Our house in Provence - because Michel from California with a house in our neighboring village of Sablet has a knack for discovering the hidden beauties of Provence, plus he is a fabulous restaurant tester - one look at his blog and you'll know where to go.
A Feast for the Eyes - because it is just what it says and Debbie who calls herself a "foodiewife" is a joy to read.
Schnitzel and the Trout - because Susan (the Schnitzel) writes one of the nicest, interesting and yummy foodblogs, often commented upon by her flyfishing husband (the Trout) - lovely!

So I guess I have now earned my Beautiful Blogger Award - thank you so very much Claudia - I wish I could nominate you right back because I really do enjoy your blog a lot!

Sunday, December 12, 2010

Vacqueras' Christmas Market or "La grande Bouffe"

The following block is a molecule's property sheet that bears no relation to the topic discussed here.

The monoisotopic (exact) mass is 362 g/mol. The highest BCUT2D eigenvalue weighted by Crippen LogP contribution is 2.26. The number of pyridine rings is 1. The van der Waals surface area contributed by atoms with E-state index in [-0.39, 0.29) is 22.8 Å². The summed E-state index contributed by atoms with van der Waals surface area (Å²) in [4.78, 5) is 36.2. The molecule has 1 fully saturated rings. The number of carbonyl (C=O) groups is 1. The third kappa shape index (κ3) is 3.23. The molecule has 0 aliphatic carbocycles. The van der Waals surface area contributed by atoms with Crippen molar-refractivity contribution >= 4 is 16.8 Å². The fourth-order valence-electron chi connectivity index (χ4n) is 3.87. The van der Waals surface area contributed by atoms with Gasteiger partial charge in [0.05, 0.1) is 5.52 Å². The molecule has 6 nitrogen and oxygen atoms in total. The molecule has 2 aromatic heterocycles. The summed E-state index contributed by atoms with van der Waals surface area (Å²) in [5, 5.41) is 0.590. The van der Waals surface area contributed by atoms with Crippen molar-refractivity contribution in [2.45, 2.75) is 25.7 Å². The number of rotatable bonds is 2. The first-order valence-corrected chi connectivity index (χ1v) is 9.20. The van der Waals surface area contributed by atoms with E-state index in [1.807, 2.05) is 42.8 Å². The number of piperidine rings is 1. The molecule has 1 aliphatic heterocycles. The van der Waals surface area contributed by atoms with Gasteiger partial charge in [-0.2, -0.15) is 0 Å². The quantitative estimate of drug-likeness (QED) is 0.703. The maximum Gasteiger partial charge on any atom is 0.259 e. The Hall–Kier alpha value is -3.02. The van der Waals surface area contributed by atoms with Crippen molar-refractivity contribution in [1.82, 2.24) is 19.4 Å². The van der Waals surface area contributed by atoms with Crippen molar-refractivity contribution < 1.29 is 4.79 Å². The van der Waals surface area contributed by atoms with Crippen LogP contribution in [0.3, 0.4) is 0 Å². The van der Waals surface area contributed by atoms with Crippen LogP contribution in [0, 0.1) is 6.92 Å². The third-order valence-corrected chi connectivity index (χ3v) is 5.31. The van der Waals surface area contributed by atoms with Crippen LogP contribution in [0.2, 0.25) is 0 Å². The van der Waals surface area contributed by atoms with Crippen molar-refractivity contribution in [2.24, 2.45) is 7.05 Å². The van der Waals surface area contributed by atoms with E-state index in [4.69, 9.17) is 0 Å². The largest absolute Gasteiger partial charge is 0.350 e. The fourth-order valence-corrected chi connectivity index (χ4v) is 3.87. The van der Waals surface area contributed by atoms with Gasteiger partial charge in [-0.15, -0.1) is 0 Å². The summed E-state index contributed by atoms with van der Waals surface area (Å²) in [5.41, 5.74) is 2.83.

Mulled Wine helps fight the freezing Mistral  

So there was mulled wine (generously offered by the local winegrowers and much needed to fight the freezing gusts of Mistral) plus a few art and craft stalls but what this mornings Christmas Market in Vacqueras really showed was that come Christmas time what interests the true Provençal is "la grande bouffe" (politely translated: big dinners).

Shopping for oysters: Father Christmas

And this is what he bought

We met Father Christmas at the oyster stall, discussed the price of truffles - 980 Euros a kilo at a stall that advertised them as "washed and brushed" and 320 Euros at another stall where they didn't look all that dirty either. Selling truffles unwashed, i.e. adding expensive grams of caked dirt to the precious tuber is a well tried trick of Provençal truffle merchants.

Somewhat expensive but clean truffles

Christmas dinner suggestion: Stuffed duck legs


So instead of stocking up on truffles  - that will have to wait until after the holidays when the price goes down - we admired Santons, the typical Provençal figurines that populate the "crèche" - the nativity scene. I especially liked this truffle hunter:

Truffle Hunter

Guarding the Wine

Driving home we met yet another Father Christmas. This one was guarding the entrance to the Vacqueras winery, probably in preparation to a night shift of stuffing stockings. I sure wouldn't mind receiving one of those!